Schizophrenia is one of the most complex of all mental health disorders. It is a severe, chronic, and disabling disturbance of the brain that causes distorted thinking, strange feelings, unusual behavior and use of language and words. Positive symptoms of Schizophrenia include hallucinations (seeing, hearing, seeing or feeling things that others do not) and delusions (false beliefs that may not change even when proof is that they are not true or logical). It is estimated that about one percent of Americans have this illness.

Psychosis
Psychosis can occur as a symptom of any severe form of mental disorder in which there is a
 loss of touch with reality. Such disorders affect a person’s mind which can alter the way they behave, communicate, make decisions, and  respond emotionally. When symptoms are severe, a person may believe events such as seeing, hearing or feeling things that are not there. Such symptoms can drastically alter one’s quality of life and limit a person’s ability to care for  themselves. If left untreated, psychotic conditions can cause people  to harm themselves or others. However, even the most extreme psychotic symptoms are treatable.

Depressive Disorders
Depression is one of the most common mood disorders and often co-occurs with other diagnoses such as drug and alcohol abuse, anxiety, or trauma. Although occasional ups and downs are part of normal life, if those feelings of sadness, emptiness, or lifelessness intensify or persist beyond a few weeks with no relief, you may have depression.

Recognizing depression is the first step toward healing. The following are signs that you need help for depression:

  • Changes in appetite and sleeping patterns
  • Feelings of worthlessness, hopelessness, or guilt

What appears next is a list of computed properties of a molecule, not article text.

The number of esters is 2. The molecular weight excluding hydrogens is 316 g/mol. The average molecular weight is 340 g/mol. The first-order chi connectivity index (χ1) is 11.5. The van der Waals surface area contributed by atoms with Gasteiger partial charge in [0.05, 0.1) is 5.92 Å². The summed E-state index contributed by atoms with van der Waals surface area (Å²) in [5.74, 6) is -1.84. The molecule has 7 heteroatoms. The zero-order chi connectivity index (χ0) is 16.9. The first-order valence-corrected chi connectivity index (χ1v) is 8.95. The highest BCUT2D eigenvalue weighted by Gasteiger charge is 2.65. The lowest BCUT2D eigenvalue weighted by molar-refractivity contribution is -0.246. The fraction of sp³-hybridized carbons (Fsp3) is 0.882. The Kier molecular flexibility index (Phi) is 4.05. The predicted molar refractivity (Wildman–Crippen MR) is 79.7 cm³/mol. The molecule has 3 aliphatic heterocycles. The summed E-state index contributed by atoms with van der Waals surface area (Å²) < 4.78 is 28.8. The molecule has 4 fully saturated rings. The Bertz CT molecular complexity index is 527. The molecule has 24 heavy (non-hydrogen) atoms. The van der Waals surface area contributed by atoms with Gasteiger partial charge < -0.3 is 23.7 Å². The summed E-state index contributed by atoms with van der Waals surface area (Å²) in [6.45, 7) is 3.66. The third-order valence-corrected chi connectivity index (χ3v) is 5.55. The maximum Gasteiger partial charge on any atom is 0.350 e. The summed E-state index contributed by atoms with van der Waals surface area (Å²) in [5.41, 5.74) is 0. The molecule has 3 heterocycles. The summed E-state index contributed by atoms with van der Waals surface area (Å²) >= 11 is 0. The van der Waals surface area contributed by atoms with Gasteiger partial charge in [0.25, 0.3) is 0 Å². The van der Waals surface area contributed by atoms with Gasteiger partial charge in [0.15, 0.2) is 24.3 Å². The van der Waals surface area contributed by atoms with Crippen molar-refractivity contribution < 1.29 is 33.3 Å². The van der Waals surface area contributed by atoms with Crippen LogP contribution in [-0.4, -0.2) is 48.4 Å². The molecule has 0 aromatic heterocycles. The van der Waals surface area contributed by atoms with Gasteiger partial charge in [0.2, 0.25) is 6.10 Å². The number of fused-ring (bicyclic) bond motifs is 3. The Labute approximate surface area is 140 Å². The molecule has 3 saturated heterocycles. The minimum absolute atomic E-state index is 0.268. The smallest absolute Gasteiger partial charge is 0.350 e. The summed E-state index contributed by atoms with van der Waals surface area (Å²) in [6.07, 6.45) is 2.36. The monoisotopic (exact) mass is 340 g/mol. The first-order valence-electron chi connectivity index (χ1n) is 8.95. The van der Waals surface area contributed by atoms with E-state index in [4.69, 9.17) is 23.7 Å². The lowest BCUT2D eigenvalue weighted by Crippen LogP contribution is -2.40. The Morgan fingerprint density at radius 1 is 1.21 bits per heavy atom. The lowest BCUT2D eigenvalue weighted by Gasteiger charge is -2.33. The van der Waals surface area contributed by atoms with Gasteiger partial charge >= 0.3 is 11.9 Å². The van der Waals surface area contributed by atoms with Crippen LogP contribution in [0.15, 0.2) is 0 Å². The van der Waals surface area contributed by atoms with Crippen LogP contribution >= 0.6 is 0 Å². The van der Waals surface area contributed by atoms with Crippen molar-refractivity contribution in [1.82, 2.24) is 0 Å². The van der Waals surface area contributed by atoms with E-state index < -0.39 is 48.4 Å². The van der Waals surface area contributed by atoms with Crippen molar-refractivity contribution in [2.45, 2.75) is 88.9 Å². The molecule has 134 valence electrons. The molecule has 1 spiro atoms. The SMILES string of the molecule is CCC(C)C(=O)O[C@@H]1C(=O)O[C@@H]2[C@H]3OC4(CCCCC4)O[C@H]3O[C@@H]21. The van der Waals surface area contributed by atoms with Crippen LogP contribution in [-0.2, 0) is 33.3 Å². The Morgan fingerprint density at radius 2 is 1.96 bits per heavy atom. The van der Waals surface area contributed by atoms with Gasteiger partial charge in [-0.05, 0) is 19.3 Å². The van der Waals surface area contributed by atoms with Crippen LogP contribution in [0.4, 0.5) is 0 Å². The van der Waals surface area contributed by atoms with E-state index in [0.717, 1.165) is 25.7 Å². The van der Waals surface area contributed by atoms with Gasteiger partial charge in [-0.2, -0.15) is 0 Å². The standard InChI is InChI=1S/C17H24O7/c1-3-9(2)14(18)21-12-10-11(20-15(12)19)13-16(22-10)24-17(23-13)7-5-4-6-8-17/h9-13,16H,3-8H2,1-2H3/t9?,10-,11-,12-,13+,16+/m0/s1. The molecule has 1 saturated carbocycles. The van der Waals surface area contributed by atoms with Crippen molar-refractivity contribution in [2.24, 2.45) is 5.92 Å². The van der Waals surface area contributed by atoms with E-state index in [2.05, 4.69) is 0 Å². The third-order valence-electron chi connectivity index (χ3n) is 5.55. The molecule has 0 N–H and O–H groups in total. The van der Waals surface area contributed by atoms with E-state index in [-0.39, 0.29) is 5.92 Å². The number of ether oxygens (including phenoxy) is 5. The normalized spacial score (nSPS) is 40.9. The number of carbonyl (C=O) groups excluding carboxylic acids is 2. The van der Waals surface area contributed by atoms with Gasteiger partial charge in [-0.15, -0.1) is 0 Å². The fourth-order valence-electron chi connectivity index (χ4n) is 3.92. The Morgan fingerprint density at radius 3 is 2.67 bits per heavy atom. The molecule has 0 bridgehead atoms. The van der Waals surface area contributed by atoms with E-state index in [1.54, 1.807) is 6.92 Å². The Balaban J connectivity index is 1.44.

• Lack of interest in your usual hobbies, work, or activities
  • Fatigue or inability to concentrate
  • Difficulty making a decision
  • Overwhelming sadness or suicidal thoughts or behaviors

Your treatment plan will be specifically designed by a staff of mental health experts, using cutting-edge depression treatment modalities to maximize your progress and get you back to enjoying life’s many pleasures.

Major Depression
Major depression, also known as clinical depression or unipolar depression, is classified as a type of affective disorder or mood disorder that goes beyond the day’s ordinary ups and downs, becoming a serious medical condition and important health concern in this country.

Bipolar Disorder / Manic Depression
Manic depression, also known as bipolar disorder, is classified as a type of affective disorder (also called mood disorder) that goes beyond the day’s ordinary ups and downs, and is a serious medical condition and important health concern in this country. Manic depression is characterized by periodic episodes of extreme elation, happiness, elevated mood, or irritability (also called mania) countered by periodic, classic major depressive symptoms.

Dysthymia